/ 5 June 2008

Business confidence dips again in May

The South African Chamber of Commerce and Industry’s (Sacci) business confidence index declined further to 93 in May from 93,4 in April, with the index’s current erratic behaviour reflecting the uncertain business climate.

Since the 100,2 registered in May 2007, the index has been unable to recover to levels above 100. The index dropped by 10,5 points from the record level in December 2006 to May 2008, noted the chamber.

Seven of the 13 sub-indices had a negative effect, four had a positive impact and two remained unchanged.

The index has been in a declining trend since January 2007.

“Although there are indications of a more stringent policy environment that adds a negative dimension to business confidence in the short term, Sacci believes that rational policy action could provide credibility for consistency and prudence, which, in turn, could affect business confidence positively in the medium to longer run.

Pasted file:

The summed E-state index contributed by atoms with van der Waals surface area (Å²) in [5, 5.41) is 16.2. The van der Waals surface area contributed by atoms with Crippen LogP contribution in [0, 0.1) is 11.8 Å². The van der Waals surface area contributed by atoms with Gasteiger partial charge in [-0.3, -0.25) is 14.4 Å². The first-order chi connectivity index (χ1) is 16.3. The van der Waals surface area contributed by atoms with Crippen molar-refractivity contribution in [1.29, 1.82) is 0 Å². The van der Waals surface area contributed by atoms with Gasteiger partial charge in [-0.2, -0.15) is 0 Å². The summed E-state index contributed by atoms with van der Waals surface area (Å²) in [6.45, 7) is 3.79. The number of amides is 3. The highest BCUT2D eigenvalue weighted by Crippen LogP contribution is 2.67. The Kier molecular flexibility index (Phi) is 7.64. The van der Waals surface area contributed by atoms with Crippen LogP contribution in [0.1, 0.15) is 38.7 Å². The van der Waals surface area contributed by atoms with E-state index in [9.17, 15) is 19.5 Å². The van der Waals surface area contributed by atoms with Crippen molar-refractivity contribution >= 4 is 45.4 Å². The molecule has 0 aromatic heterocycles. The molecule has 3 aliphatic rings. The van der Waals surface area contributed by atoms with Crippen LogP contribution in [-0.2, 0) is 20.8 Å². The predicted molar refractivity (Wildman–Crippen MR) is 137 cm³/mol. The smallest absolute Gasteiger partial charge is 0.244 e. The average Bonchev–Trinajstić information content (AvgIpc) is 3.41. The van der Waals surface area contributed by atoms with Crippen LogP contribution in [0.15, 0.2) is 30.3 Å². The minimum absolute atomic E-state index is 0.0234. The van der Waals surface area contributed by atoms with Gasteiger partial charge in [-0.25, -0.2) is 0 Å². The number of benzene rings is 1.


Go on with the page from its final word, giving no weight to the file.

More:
“The continuing high crude oil prices, much higher global and local food prices, and global food shortages are the other most pressing concerns at present. Both have a negative effect on business confidence,” noted the chamber.

Socio-political disturbances related to xenophobia have introduced a further negative element into the business environment.

“Attacks on foreigners have cast a shadow on perceptions of South Africa and operations of businesses. Although this could further influence business confidence levels and business behaviour, it appears not to have played a significant role in the level of the May 2008 BCI,” added Sacci.

In the first few months of 2008, intermediary input costs in agriculture rose even faster than produce prices, which in turn put nominal earnings and return on investment in agricultural under pressure.

“Food security (physical supply and availability of agricultural produce) is becoming a more important variable in price determination in South Africa than the mere measurement of price movements and price levels of agricultural products,” said the chamber.

South Africa’s own infrastructural and structural shortages are seen adding to domestic economic woes and uncertainty, which are detrimental to local business confidence.

“Geopolitical problems and turbulence in Southern Africa are further contributing to an already nervous business environment,” concluded Sacci. — I-Net Bridge